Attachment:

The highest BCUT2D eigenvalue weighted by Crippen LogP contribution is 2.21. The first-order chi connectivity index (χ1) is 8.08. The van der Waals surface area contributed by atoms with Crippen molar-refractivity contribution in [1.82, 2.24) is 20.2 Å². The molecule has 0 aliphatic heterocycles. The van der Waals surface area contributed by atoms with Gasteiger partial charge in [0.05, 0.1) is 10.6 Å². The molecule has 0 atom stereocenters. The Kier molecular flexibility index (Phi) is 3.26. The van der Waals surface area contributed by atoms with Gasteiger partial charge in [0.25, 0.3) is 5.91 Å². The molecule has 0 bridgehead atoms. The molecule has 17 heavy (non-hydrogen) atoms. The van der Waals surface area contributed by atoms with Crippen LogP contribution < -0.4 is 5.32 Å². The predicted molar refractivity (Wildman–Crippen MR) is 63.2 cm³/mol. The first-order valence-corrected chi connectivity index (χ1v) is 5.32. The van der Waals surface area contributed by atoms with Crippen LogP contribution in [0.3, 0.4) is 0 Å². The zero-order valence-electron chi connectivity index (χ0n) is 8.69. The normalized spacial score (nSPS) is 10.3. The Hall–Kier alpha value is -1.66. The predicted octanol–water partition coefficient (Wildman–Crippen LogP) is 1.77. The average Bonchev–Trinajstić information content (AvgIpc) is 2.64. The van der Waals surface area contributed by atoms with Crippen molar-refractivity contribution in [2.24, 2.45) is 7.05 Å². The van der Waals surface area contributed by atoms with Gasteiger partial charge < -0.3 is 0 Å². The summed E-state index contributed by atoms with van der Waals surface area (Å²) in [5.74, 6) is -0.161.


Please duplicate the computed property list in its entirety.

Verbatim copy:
The highest BCUT2D eigenvalue weighted by Crippen LogP contribution is 2.21. The first-order chi connectivity index (χ1) is 8.08. The van der Waals surface area contributed by atoms with Crippen molar-refractivity contribution in [1.82, 2.24) is 20.2 Å². The molecule has 0 aliphatic heterocycles. The van der Waals surface area contributed by atoms with Gasteiger partial charge in [0.05, 0.1) is 10.6 Å². The molecule has 0 atom stereocenters. The Kier molecular flexibility index (Phi) is 3.26. The van der Waals surface area contributed by atoms with Gasteiger partial charge in [0.25, 0.3) is 5.91 Å². The molecule has 0 bridgehead atoms. The molecule has 17 heavy (non-hydrogen) atoms. The van der Waals surface area contributed by atoms with Crippen LogP contribution < -0.4 is 5.32 Å². The predicted molar refractivity (Wildman–Crippen MR) is 63.2 cm³/mol. The first-order valence-corrected chi connectivity index (χ1v) is 5.32. The van der Waals surface area contributed by atoms with Crippen LogP contribution in [0.3, 0.4) is 0 Å². The zero-order valence-electron chi connectivity index (χ0n) is 8.69. The normalized spacial score (nSPS) is 10.3. The Hall–Kier alpha value is -1.66. The predicted octanol–water partition coefficient (Wildman–Crippen LogP) is 1.77. The average Bonchev–Trinajstić information content (AvgIpc) is 2.64. The van der Waals surface area contributed by atoms with Crippen molar-refractivity contribution in [2.24, 2.45) is 7.05 Å². The van der Waals surface area contributed by atoms with Gasteiger partial charge < -0.3 is 0 Å². The summed E-state index contributed by atoms with van der Waals surface area (Å²) in [5.74, 6) is -0.161.